"Morally and legally, Israel has the right to do what it's done in responding to the attacks," he said. "The consequences of that, I don't know, and I think they don't either."

But Mr. Powell then placed the current fighting in the context of a peace process that he said has been going downhill since the departure of the Carter administration in 1981. He said the Israelis, the Palestinians, the Arab states and the United States all share in the blame.

"I remember when things looked better," he said.

As for the United States, Mr. Powell said that making the peace process work requires a commitment all the way to the presidency - and even then the process is long and arduous.

The United States, he said, also has been hampered by the political gutting of its foreign service, whose professional members ably served administrations whether they were Democratic or Republican. That change, he said, began with the advent of the Reagan administration in 1981, and is another example of the ideological battles that have gripped the nation.

Asked in an interview after his talk how President Carter would have handled the aftermath of the Sept. 11, 2001, terrorist attacks, he surmised that Mr. Carter would have had a very firm response.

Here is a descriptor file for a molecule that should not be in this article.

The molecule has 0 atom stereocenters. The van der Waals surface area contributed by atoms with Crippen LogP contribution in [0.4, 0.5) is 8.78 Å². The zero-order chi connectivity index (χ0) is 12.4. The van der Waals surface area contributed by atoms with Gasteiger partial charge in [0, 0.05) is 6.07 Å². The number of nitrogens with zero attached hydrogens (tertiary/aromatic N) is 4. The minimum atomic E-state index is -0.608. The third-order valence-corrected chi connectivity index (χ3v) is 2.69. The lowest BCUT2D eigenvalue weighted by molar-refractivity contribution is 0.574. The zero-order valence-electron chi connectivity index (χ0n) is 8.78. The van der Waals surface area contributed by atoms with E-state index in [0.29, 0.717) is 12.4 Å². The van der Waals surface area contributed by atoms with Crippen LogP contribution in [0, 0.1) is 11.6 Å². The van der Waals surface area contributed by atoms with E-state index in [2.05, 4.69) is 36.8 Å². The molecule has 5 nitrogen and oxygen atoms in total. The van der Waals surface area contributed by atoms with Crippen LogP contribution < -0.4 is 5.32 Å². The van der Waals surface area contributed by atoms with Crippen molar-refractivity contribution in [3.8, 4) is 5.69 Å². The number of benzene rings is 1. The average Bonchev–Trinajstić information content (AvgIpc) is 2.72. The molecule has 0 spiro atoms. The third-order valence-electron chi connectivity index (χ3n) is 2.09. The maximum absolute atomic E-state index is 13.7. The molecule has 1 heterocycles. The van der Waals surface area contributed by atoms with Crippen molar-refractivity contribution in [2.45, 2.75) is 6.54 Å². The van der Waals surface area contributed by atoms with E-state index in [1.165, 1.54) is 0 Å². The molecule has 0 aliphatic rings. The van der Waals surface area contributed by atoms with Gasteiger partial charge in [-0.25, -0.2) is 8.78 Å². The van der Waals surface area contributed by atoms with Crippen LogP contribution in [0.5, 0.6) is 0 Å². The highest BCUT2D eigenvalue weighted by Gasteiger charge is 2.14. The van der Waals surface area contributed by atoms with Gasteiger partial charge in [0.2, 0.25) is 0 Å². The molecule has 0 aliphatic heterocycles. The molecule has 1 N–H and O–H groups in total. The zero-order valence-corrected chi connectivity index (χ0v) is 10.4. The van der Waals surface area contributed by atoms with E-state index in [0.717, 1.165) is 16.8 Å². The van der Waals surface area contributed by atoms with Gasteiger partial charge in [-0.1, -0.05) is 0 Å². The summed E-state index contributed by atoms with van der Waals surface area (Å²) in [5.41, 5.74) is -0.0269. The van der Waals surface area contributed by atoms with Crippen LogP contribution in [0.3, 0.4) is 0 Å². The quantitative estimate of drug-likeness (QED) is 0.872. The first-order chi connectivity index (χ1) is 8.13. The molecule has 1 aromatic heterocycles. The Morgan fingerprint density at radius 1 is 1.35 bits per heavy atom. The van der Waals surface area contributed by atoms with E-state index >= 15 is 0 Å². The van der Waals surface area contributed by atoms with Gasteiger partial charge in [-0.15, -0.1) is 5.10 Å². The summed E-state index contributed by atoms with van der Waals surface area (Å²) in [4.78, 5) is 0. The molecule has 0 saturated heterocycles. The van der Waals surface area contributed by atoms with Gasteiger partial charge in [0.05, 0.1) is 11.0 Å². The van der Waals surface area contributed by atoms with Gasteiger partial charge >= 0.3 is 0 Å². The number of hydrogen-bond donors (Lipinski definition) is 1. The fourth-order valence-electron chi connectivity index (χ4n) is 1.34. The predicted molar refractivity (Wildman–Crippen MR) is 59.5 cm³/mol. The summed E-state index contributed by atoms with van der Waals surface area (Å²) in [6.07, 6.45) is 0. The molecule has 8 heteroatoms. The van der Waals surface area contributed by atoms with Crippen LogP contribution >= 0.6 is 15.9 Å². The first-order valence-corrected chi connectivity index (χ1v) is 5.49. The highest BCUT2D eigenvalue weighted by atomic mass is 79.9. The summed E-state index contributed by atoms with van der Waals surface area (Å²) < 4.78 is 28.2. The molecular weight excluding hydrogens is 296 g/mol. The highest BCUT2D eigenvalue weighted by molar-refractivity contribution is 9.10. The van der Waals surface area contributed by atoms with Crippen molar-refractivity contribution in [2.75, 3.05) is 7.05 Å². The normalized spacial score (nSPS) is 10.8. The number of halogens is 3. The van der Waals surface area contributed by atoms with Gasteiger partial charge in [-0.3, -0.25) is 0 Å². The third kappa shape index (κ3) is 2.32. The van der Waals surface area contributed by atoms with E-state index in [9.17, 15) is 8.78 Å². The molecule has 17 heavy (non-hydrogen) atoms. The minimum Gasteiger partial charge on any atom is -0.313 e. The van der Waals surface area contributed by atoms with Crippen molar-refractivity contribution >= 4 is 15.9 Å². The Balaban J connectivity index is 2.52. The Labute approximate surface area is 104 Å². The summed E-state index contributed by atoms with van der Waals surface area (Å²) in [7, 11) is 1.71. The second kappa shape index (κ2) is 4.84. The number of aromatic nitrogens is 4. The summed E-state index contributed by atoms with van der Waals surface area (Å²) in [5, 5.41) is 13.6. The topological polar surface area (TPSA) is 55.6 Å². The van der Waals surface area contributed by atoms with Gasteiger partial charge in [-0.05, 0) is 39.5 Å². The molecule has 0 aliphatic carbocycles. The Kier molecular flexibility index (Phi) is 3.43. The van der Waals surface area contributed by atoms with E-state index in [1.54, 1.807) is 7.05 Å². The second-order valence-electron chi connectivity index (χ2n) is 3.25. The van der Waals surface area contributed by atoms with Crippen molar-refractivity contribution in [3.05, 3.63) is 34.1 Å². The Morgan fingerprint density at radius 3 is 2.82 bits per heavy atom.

"I think there would have been a war in Afghanistan, but not in Iraq," he said.

The war in Iraq also drew little attention from Mr. Powell or his questioners Wednesday night. At one point, he drew laughter when he described the war in passing as "carefully planned, flawlessly executed and quickly concluded."

Guns, flags and the fate of the Southern Democrats, however, were especially on his mind .

The irony of the guns and flags, Mr. Powell said, is that well-meaning Democrats essentially handed these symbols to the Republicans to be used against them.

Take the Georgia state flag, which was designed based on the Confederate battle flag, the well-known emblem with white stars on a blue St. Andrew's cross on a red background. A group of black legislators in Georgia, most of whom were Mr. Powell's friends, decided that the flag was inappropriate for the state, given that the Confederacy seceded from the Union to defend slavery. They moved to change what they saw as a racist flag.

But in doing so, they pushed the wrong button for white Georgians, many of whose ancestors fought and died for the Confederacy in the Civil War. Mr. Powell himself counts a dozen ancestors in his immediate family who fought for the South, half of whom were killed or wounded in that war.

Mr. Powell remembers returning to Georgia after the controversy over the state flag had broken out. He had never seen so many Confederate battle flags in so many places where he hadn't seen them before.